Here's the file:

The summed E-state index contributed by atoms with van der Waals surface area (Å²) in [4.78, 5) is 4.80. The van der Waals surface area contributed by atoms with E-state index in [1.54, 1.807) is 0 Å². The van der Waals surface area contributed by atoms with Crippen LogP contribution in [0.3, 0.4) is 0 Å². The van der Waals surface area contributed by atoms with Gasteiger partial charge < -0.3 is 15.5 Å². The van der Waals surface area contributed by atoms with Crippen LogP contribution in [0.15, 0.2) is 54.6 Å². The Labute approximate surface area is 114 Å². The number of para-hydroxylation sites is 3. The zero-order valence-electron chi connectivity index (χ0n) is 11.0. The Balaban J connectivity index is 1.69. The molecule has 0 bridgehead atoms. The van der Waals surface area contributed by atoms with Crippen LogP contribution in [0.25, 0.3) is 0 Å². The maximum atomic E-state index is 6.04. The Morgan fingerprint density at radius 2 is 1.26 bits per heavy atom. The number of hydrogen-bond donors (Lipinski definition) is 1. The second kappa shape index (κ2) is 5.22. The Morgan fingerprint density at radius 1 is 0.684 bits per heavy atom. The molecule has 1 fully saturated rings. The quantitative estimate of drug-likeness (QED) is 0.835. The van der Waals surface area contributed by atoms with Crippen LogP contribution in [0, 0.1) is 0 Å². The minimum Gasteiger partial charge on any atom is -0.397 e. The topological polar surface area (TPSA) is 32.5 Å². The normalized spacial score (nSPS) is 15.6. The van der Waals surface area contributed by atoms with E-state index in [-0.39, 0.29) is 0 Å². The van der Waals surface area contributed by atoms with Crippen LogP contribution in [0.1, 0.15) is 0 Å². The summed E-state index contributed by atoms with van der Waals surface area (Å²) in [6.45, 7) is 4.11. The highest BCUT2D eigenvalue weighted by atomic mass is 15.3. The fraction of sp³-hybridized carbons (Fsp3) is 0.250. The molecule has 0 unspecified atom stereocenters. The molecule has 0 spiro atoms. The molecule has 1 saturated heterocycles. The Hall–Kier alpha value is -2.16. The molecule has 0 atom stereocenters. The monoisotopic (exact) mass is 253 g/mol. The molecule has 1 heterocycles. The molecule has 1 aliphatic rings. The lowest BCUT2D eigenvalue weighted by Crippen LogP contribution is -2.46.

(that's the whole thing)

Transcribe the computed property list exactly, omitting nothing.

The summed E-state index contributed by atoms with van der Waals surface area (Å²) in [4.78, 5) is 4.80. The van der Waals surface area contributed by atoms with E-state index in [1.54, 1.807) is 0 Å². The van der Waals surface area contributed by atoms with Crippen LogP contribution in [0.3, 0.4) is 0 Å². The van der Waals surface area contributed by atoms with Gasteiger partial charge < -0.3 is 15.5 Å². The van der Waals surface area contributed by atoms with Crippen LogP contribution in [0.15, 0.2) is 54.6 Å². The Labute approximate surface area is 114 Å². The number of para-hydroxylation sites is 3. The zero-order valence-electron chi connectivity index (χ0n) is 11.0. The Balaban J connectivity index is 1.69. The molecule has 0 bridgehead atoms. The van der Waals surface area contributed by atoms with Crippen LogP contribution in [0.25, 0.3) is 0 Å². The maximum atomic E-state index is 6.04. The Morgan fingerprint density at radius 2 is 1.26 bits per heavy atom. The number of hydrogen-bond donors (Lipinski definition) is 1. The second kappa shape index (κ2) is 5.22. The Morgan fingerprint density at radius 1 is 0.684 bits per heavy atom. The molecule has 1 fully saturated rings. The quantitative estimate of drug-likeness (QED) is 0.835. The van der Waals surface area contributed by atoms with Crippen LogP contribution in [0, 0.1) is 0 Å². The minimum Gasteiger partial charge on any atom is -0.397 e. The topological polar surface area (TPSA) is 32.5 Å². The normalized spacial score (nSPS) is 15.6. The van der Waals surface area contributed by atoms with E-state index in [-0.39, 0.29) is 0 Å². The van der Waals surface area contributed by atoms with Crippen LogP contribution in [0.1, 0.15) is 0 Å². The summed E-state index contributed by atoms with van der Waals surface area (Å²) in [6.45, 7) is 4.11. The highest BCUT2D eigenvalue weighted by atomic mass is 15.3. The fraction of sp³-hybridized carbons (Fsp3) is 0.250. The molecule has 0 unspecified atom stereocenters. The molecule has 0 spiro atoms. The molecule has 1 saturated heterocycles. The Hall–Kier alpha value is -2.16. The molecule has 0 atom stereocenters. The monoisotopic (exact) mass is 253 g/mol. The molecule has 1 heterocycles. The molecule has 1 aliphatic rings. The lowest BCUT2D eigenvalue weighted by Crippen LogP contribution is -2.46.